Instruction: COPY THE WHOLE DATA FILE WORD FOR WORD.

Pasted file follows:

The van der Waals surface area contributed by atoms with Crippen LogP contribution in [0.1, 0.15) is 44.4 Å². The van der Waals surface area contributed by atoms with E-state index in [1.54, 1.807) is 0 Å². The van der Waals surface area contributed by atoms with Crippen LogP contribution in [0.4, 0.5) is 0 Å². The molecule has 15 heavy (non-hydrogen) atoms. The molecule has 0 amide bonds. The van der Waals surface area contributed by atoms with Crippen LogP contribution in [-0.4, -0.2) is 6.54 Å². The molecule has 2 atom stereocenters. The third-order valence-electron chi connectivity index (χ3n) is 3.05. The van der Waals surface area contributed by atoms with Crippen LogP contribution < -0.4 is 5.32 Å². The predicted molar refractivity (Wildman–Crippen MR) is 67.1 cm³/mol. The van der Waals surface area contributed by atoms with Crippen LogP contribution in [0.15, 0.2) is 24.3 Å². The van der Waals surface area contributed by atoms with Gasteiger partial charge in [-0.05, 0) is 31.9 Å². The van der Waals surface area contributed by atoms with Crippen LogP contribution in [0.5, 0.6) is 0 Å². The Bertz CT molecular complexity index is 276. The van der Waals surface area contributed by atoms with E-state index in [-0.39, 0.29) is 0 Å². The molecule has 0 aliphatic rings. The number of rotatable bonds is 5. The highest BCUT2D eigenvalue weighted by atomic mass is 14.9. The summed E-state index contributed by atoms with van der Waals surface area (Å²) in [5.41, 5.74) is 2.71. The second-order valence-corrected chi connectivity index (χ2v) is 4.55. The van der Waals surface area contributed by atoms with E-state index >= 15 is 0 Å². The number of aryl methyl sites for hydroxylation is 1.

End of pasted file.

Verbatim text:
The van der Waals surface area contributed by atoms with Crippen LogP contribution in [0.1, 0.15) is 44.4 Å². The van der Waals surface area contributed by atoms with E-state index in [1.54, 1.807) is 0 Å². The van der Waals surface area contributed by atoms with Crippen LogP contribution in [0.4, 0.5) is 0 Å². The molecule has 15 heavy (non-hydrogen) atoms. The molecule has 0 amide bonds. The van der Waals surface area contributed by atoms with Crippen LogP contribution in [-0.4, -0.2) is 6.54 Å². The molecule has 2 atom stereocenters. The third-order valence-electron chi connectivity index (χ3n) is 3.05. The van der Waals surface area contributed by atoms with Crippen LogP contribution < -0.4 is 5.32 Å². The predicted molar refractivity (Wildman–Crippen MR) is 67.1 cm³/mol. The van der Waals surface area contributed by atoms with Crippen LogP contribution in [0.15, 0.2) is 24.3 Å². The van der Waals surface area contributed by atoms with Gasteiger partial charge in [-0.05, 0) is 31.9 Å². The van der Waals surface area contributed by atoms with Crippen LogP contribution in [0.5, 0.6) is 0 Å². The Bertz CT molecular complexity index is 276. The van der Waals surface area contributed by atoms with E-state index in [-0.39, 0.29) is 0 Å². The molecule has 0 aliphatic rings. The number of rotatable bonds is 5. The highest BCUT2D eigenvalue weighted by atomic mass is 14.9. The summed E-state index contributed by atoms with van der Waals surface area (Å²) in [5.41, 5.74) is 2.71. The second-order valence-corrected chi connectivity index (χ2v) is 4.55. The van der Waals surface area contributed by atoms with E-state index >= 15 is 0 Å². The number of aryl methyl sites for hydroxylation is 1.